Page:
Commentary on the Gospel of

Larry Gillick, S.J.-Creighton University's Deglman Center for Ignatian Spirituality

This liturgical celebration, also known as Little Christmas, begins with an Entrance Antiphon from the Prologue of John’s Gospel. “There was a man sent by God who came to testify to the light, to prepare a people fit for the Lord. John makes this clear and strong statement, right at the beginning. John is not the Light, not the Christ! This might answer the question about why this birthday isn’t on June twenty-fifth, exactly six months before the celebration of the Nativity of Jesus. There is to be no parallel between the two, not even in the Church’s calendar of feasts.

The First Reading from the Prophet Isaah opens with verses which seem to be words spoken by John the Baptist. Though that is how it sounds, the words and claims are spoken about the dignity of the people of Israel, the people of God. They are being prepared to make known the Person of the One God. They have been hidden, sharpened, prepared to be the birthing mother of the Longed-For. It is through the Servant Israel, that God’s glory will be seen and known.

Israel’s role is not a little one.  Their faith in their God is to be shared, spread to all the nations. The little or insignificant will be instrumental in extending God’s love through a nation-servant as well as through a person-servant, the Baptist, who longed for the Christ as did the nation Israel. The nation and the person, though small, were raised to be agents of revelation.

In the Second Reading, we listen to Paul explaining to his Jewish listeners that from their King David’s descendants the Long-Awaited-For, the Savior of Israel would appear.  Luke, the author of the Acts of the Apostles, presents Paul’s words about John in a similar way as did the author of the Gospel of John. The Baptist knew who he was and who he was not. Paul relates words of John’s knowing his identity and his role.

In the early Christian Communities this became a large issue so that all four Gospels speak of John and his role in preparing Israel and the readers of these Gospels to accept Jesus as the Messiah and John as His graced advance-man.

In this celebration we remember his being born.  For the Jews, birth into the People of God was celebrated at the circumcision which was the physical rite of being alive according to God’s Law. Luke has this “Nativity-Form” which he uses in two announcements by an angel to two unsuspecting persons of great faith. Zechariah had been performing his duties in the Holy of Holies, as priest, so he was alone. An angel appeared and dropped a life-changing message on him about an up-coming pregnancy which is not physically possible for Elizabeth.  As with the announcement to Mary earlier in the same chapter, the natural response is questions and fear. The angel calms him as the angel did with Mary.  Predictions are made about the future of the child and the place he will have in God’s ways. Things are all set and time is drawing near for time to stand still. It is interesting and helpful to read side-by-side both announcements and both births and circumcisions. Both John the Baptist and Jesus were born into law-serving faithful families and learned obedience to God by being obedient to the Law.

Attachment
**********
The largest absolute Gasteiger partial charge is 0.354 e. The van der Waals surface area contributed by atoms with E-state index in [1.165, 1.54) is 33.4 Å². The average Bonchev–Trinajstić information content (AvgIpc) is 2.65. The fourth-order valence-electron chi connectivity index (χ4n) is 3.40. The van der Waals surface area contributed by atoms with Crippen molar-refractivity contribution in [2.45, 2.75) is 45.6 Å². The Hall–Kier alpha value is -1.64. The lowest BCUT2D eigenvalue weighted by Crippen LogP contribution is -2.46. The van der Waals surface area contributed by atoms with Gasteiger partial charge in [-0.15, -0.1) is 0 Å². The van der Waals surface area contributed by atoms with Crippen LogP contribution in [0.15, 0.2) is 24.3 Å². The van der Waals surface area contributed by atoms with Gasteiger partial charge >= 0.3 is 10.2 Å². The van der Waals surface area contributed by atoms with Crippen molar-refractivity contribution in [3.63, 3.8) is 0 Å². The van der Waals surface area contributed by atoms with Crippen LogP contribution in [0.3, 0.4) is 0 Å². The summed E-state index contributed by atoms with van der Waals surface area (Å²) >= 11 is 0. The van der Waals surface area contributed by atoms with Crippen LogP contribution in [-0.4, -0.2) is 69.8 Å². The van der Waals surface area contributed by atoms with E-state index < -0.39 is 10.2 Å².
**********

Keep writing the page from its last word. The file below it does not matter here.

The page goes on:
What we hear in today’s Gospel is how John receives his name, not according to traditions of the clan, but according to God’s gradual completing of the Law.  Zachariah did not believe, or receive, or so believe something new and different and personal. He was not allowed to speak until the circumcision and the name-changing experience. God spoke through Moses and speaks through the Law and the Prophets of the Law. Now God is entering, personally, physically, and interpersonally into the human family.  John and Jesus will get very personal, “in your face” personal and as with Mary and Zachariah and his wife Elizabeth, life-interrupting.

The neighbors and relatives in today’s Gospel marvel and wonder as they leave the gathering. The shepherds will do the same at the birth of Jesus. Wondering, being puzzled, being perplexed, doubting, challenging are ways of healthy responses to the workings of God in and around us. We clench our fists, stamp our feet, and shake our heads, good physical responses. Doubts are a part of the “nativity-form” and a part of our being obedient to God by being obedient to the reality of our limited intellects and imaginations. Zachariah is the man. Mary is the woman. We play our parts in creating God’s rekingdoming of God’s garden. Neither of these two persons was quick on their responses. We are asked to listen to the invitations of the Gospel and our Church and our God  and we pray with our excuses, doubts and fears. We then pray with speechless hearts and waiting minds to see what else will God be doing with and through us.  


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